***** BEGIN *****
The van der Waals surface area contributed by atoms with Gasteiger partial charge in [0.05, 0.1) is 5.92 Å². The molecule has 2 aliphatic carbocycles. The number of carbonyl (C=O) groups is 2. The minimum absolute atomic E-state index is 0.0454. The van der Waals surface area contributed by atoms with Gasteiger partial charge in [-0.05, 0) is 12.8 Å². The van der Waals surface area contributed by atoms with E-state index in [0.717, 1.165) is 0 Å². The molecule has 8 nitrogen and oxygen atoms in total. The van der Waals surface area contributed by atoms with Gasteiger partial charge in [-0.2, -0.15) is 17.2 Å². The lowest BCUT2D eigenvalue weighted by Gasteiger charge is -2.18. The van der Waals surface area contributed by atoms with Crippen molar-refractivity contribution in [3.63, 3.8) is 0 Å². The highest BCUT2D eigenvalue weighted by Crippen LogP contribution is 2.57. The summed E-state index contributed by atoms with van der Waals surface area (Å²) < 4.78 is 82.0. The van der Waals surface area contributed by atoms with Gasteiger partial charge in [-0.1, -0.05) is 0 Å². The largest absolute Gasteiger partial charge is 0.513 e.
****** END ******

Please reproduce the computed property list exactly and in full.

The van der Waals surface area contributed by atoms with Gasteiger partial charge in [0.05, 0.1) is 5.92 Å². The molecule has 2 aliphatic carbocycles. The number of carbonyl (C=O) groups is 2. The minimum absolute atomic E-state index is 0.0454. The van der Waals surface area contributed by atoms with Gasteiger partial charge in [-0.05, 0) is 12.8 Å². The van der Waals surface area contributed by atoms with E-state index in [0.717, 1.165) is 0 Å². The molecule has 8 nitrogen and oxygen atoms in total. The van der Waals surface area contributed by atoms with Gasteiger partial charge in [-0.2, -0.15) is 17.2 Å². The lowest BCUT2D eigenvalue weighted by Gasteiger charge is -2.18. The van der Waals surface area contributed by atoms with Crippen molar-refractivity contribution in [3.63, 3.8) is 0 Å². The highest BCUT2D eigenvalue weighted by Crippen LogP contribution is 2.57. The summed E-state index contributed by atoms with van der Waals surface area (Å²) < 4.78 is 82.0. The van der Waals surface area contributed by atoms with Gasteiger partial charge in [-0.1, -0.05) is 0 Å². The largest absolute Gasteiger partial charge is 0.513 e.